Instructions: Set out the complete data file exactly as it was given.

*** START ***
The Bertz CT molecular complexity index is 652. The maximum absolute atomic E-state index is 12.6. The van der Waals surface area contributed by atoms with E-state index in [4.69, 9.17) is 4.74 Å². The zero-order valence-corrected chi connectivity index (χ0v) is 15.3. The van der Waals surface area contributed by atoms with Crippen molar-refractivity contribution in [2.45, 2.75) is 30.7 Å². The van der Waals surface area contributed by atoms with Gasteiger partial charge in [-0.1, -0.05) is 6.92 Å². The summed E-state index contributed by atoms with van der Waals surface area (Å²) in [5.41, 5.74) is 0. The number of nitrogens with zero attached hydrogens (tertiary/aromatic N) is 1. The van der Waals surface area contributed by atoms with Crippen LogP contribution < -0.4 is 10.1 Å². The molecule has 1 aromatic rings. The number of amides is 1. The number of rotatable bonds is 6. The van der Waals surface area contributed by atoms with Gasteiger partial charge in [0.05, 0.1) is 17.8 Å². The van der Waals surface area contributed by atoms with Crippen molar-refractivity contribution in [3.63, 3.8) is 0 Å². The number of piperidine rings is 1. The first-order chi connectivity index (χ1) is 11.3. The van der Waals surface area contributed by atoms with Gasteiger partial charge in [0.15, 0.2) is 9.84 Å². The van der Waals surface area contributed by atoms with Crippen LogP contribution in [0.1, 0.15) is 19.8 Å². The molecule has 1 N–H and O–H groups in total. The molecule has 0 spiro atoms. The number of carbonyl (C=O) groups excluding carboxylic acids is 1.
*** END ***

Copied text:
The Bertz CT molecular complexity index is 652. The maximum absolute atomic E-state index is 12.6. The van der Waals surface area contributed by atoms with E-state index in [4.69, 9.17) is 4.74 Å². The zero-order valence-corrected chi connectivity index (χ0v) is 15.3. The van der Waals surface area contributed by atoms with Crippen molar-refractivity contribution in [2.45, 2.75) is 30.7 Å². The van der Waals surface area contributed by atoms with Gasteiger partial charge in [-0.1, -0.05) is 6.92 Å². The summed E-state index contributed by atoms with van der Waals surface area (Å²) in [5.41, 5.74) is 0. The number of nitrogens with zero attached hydrogens (tertiary/aromatic N) is 1. The van der Waals surface area contributed by atoms with Crippen LogP contribution < -0.4 is 10.1 Å². The molecule has 1 aromatic rings. The number of amides is 1. The number of rotatable bonds is 6. The van der Waals surface area contributed by atoms with Gasteiger partial charge in [0.05, 0.1) is 17.8 Å². The van der Waals surface area contributed by atoms with Crippen molar-refractivity contribution in [3.63, 3.8) is 0 Å². The number of piperidine rings is 1. The first-order chi connectivity index (χ1) is 11.3. The van der Waals surface area contributed by atoms with Gasteiger partial charge in [0.15, 0.2) is 9.84 Å². The van der Waals surface area contributed by atoms with Crippen LogP contribution in [0.1, 0.15) is 19.8 Å². The molecule has 1 N–H and O–H groups in total. The molecule has 0 spiro atoms. The number of carbonyl (C=O) groups excluding carboxylic acids is 1.